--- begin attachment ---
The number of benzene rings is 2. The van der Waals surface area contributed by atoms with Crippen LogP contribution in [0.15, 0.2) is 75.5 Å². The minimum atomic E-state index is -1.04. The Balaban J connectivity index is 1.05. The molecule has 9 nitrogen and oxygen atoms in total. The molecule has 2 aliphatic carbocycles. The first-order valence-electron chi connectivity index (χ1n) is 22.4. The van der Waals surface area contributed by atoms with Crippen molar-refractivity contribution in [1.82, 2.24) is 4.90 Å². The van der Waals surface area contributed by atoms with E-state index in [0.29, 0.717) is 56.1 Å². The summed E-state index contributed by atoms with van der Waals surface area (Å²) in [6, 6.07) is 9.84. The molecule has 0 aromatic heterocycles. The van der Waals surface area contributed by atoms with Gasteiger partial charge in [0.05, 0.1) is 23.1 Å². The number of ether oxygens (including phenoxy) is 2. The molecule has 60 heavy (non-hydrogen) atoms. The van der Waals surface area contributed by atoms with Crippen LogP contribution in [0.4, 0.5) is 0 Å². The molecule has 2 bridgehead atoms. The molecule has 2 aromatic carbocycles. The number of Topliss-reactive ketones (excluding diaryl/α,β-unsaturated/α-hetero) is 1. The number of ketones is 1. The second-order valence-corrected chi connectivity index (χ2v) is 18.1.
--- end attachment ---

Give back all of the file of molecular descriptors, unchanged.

The number of benzene rings is 2. The van der Waals surface area contributed by atoms with Crippen LogP contribution in [0.15, 0.2) is 75.5 Å². The minimum atomic E-state index is -1.04. The Balaban J connectivity index is 1.05. The molecule has 9 nitrogen and oxygen atoms in total. The molecule has 2 aliphatic carbocycles. The first-order valence-electron chi connectivity index (χ1n) is 22.4. The van der Waals surface area contributed by atoms with Crippen molar-refractivity contribution in [1.82, 2.24) is 4.90 Å². The van der Waals surface area contributed by atoms with E-state index in [0.29, 0.717) is 56.1 Å². The summed E-state index contributed by atoms with van der Waals surface area (Å²) in [6, 6.07) is 9.84. The molecule has 0 aromatic heterocycles. The van der Waals surface area contributed by atoms with Gasteiger partial charge in [0.05, 0.1) is 23.1 Å². The number of ether oxygens (including phenoxy) is 2. The molecule has 60 heavy (non-hydrogen) atoms. The van der Waals surface area contributed by atoms with Crippen LogP contribution in [0.4, 0.5) is 0 Å². The molecule has 2 bridgehead atoms. The molecule has 2 aromatic carbocycles. The number of Topliss-reactive ketones (excluding diaryl/α,β-unsaturated/α-hetero) is 1. The number of ketones is 1. The second-order valence-corrected chi connectivity index (χ2v) is 18.1.